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Movie of the Day – Bowfinger

Posted on the 29 June 2012 by Plotdevice39 @PlotDevices

I don’t want to keep harping on Eddie Murphy and his recent filmography, but there is some gold that I keep coming back to and mining from his career.  I can look past the fat suits, family friendly comedies that hamper his comedic talents, and even more fat suits, as there are some rather strong, memorable movies that he has done.  Bowfinger is one of those movies that I put up there as one of his better movies in his storied career.  Placing his comedy talents with that of Steve Martin already have me sold on this movie even before I saw it back in 1999.  But what makes this memorable for me, besides the talent that is on board for the movie, is that Bowfinger is really a strong parody of Hollywood filmmaking and the industry itself.  A kind of smack in the face of movie making that calls out the ridiculous process of movie magic and the ability to get shit made in the sycophantic world of celebrities, big shot distributors and those that worship at the feet of the industry to make it someday and somehow.

Movie of the Day – Bowfinger

Bobby Bowfinger (Steve Martin) has struggled for years to make it in Hollywood with no real success; he’s convinced that he has to make his big break soon or it will be too late. Bobby has a script, and he has a cast, including an ingenue straight off the bus from Ohio (Heather Graham), a one-time regional stage star who fondly recalls her brief moment of glory (Christine Baranski), and a hunky aspiring matinee idol (Kohl Sudduth). He also has a young associate named Dave (Jamie Kennedy), who has a low-level job at a movie studio as a gofer — which means that he has keys to every part of the lot and can “borrow” whatever they need. All they need is a star, but without any money, how do they get one? Kit Ramsey (Eddie Murphy) is a leading action star, and he is obviously beyond Bowfinger’s budget. But Bobby has an idea: what if he tricked Kit into appearing in the film without his knowing it?  ~ Mark Deming, Rovi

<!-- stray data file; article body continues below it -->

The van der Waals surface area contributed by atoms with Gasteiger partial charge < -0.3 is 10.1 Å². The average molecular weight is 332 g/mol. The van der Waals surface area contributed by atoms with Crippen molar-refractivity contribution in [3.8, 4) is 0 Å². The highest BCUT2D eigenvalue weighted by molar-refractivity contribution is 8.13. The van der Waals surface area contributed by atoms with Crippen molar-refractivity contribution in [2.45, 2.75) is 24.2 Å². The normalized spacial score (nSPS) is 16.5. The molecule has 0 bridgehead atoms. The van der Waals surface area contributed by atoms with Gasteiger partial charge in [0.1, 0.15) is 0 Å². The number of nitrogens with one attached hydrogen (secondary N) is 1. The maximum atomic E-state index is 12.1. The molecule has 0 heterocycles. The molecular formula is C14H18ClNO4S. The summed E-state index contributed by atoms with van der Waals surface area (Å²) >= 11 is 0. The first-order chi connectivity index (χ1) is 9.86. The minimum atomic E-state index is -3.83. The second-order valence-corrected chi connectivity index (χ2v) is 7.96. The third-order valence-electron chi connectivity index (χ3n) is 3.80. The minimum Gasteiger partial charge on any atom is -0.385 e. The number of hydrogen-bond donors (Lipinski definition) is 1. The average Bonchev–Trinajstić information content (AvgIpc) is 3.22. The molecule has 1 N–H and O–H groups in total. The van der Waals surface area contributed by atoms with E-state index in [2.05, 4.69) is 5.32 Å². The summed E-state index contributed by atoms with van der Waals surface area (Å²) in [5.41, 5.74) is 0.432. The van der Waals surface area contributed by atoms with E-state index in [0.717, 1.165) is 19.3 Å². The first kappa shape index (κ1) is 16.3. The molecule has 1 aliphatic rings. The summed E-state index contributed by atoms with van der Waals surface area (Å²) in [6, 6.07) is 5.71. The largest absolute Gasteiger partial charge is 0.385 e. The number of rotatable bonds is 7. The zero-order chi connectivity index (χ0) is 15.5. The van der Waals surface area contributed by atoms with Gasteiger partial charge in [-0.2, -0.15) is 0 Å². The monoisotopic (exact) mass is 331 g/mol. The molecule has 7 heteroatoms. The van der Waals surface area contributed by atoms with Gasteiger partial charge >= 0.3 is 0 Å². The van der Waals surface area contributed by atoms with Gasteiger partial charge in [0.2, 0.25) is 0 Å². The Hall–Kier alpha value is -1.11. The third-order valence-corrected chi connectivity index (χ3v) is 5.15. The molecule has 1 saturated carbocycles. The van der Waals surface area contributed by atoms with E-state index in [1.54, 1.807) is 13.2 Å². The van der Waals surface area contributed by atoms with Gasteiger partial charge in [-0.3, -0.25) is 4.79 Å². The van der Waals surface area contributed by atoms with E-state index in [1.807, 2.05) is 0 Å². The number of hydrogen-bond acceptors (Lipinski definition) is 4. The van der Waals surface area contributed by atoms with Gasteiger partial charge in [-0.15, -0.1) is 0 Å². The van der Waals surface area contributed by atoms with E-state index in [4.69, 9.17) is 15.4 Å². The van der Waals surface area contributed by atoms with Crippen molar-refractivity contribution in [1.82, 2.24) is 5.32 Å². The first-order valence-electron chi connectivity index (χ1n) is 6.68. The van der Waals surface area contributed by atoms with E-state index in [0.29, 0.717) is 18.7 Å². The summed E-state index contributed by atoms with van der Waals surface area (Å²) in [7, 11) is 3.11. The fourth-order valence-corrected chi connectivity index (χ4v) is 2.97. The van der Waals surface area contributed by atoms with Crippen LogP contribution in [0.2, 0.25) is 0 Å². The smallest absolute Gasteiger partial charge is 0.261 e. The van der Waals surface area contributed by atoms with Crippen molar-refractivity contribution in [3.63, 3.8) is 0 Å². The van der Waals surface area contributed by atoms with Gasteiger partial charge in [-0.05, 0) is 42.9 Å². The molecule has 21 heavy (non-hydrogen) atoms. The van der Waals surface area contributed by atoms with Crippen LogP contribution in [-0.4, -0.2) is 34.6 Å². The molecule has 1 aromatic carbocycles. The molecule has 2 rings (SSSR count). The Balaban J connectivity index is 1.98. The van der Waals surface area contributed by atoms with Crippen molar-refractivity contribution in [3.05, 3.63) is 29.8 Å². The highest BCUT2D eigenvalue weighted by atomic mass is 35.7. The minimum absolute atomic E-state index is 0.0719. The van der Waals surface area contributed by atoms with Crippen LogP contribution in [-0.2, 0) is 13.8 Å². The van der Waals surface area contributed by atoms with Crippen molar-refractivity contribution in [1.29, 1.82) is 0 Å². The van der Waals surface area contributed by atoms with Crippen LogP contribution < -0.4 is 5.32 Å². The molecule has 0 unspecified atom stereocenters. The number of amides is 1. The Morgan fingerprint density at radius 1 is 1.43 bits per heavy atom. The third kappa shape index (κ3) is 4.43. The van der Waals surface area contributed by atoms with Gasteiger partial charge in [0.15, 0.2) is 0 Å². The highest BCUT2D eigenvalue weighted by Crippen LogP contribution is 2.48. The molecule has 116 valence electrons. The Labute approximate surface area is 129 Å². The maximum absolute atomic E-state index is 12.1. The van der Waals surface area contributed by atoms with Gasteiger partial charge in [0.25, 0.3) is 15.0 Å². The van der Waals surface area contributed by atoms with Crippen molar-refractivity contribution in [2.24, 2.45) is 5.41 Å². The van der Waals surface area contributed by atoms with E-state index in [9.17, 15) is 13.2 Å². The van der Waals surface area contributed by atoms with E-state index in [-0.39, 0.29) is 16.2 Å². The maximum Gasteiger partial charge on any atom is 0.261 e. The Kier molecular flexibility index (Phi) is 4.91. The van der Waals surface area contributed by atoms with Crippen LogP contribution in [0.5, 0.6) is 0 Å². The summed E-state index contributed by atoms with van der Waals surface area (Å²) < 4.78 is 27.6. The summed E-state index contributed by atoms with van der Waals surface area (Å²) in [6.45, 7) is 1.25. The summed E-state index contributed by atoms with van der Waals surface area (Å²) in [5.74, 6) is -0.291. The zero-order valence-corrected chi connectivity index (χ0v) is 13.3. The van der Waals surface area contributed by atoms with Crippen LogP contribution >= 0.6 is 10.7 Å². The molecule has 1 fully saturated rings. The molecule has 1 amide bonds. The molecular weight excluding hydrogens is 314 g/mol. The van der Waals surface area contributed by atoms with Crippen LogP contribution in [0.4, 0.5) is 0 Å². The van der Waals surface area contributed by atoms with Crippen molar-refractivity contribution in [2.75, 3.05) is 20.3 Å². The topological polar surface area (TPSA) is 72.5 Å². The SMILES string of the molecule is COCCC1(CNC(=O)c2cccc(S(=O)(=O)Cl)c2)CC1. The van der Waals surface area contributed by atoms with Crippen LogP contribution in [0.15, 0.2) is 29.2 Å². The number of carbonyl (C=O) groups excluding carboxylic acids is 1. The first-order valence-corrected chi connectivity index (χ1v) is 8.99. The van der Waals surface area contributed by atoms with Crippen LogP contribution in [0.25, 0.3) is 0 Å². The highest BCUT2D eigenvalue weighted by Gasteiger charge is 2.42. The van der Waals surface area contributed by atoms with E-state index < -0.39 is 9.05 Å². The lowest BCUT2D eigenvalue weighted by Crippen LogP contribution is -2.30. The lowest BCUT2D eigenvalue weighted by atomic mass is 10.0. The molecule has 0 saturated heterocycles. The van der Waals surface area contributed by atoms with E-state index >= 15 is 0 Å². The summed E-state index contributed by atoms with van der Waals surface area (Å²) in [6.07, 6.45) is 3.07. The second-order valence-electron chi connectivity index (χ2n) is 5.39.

Alright, so this isn’t the barnburner satire of the Hollywood machine, but it does take a lot of loving pot shots at the industry itself.  Martin did an amazing job with the script and the care to place all the right people into the roles needed to sell the idea of a parody film that took itself seriously.  All the little elements of the big Hollywood film is at play from the aging star hoping to make it big, the fresh off the bus new girl in town, and the big picture actor who sells the film itself.  All these little elements from the creation of the fake movie, to the stars and industry jabs all make up a solid film that brings it all together.

Movie of the Day – Bowfinger

The plot is something that caught my eye in terms of making a film without the knowledge of the main actor knowing he is in it.  It descends into this madness and paranoia for Eddie Murphy who does an amazing job playing two different roles.  This is the sort of movie that plays to his comedy strengths, having him just let loose and be funny and be timely with his actions.  It all sort of fits nicely into this movie with Martin’s smart writing and directing.  Seeing Murphy act along side Martin, who is phenomenal in this movie, is a real treat as both play off one another and the more direct comedy of Murphy contrasts nicely against the zany Martin.  It was great to see Steve Martin be himself in a sense, playing a wacky character that suits his past roles in previous films.

Bowfinger is an honest, funny look at Hollywood productions under a small scope. You have the hackey producer trying to make a movie anyway he can and the familiar actors that populate a lot of movies.  A small meta commentary on filmmaking, but a funny one that has some bite to it.  All the parts of the movie end up solidifying the film in place, as if you take one element away, the film does hold up that well.  The story might seem thin on the surface, but then again you are watching a movie about a guy making a low budget movie without the knowledge of the lead actor.  It keeps pace with the laughs at the right time and the off kilter comedy keeps it refreshing and fun to watch.


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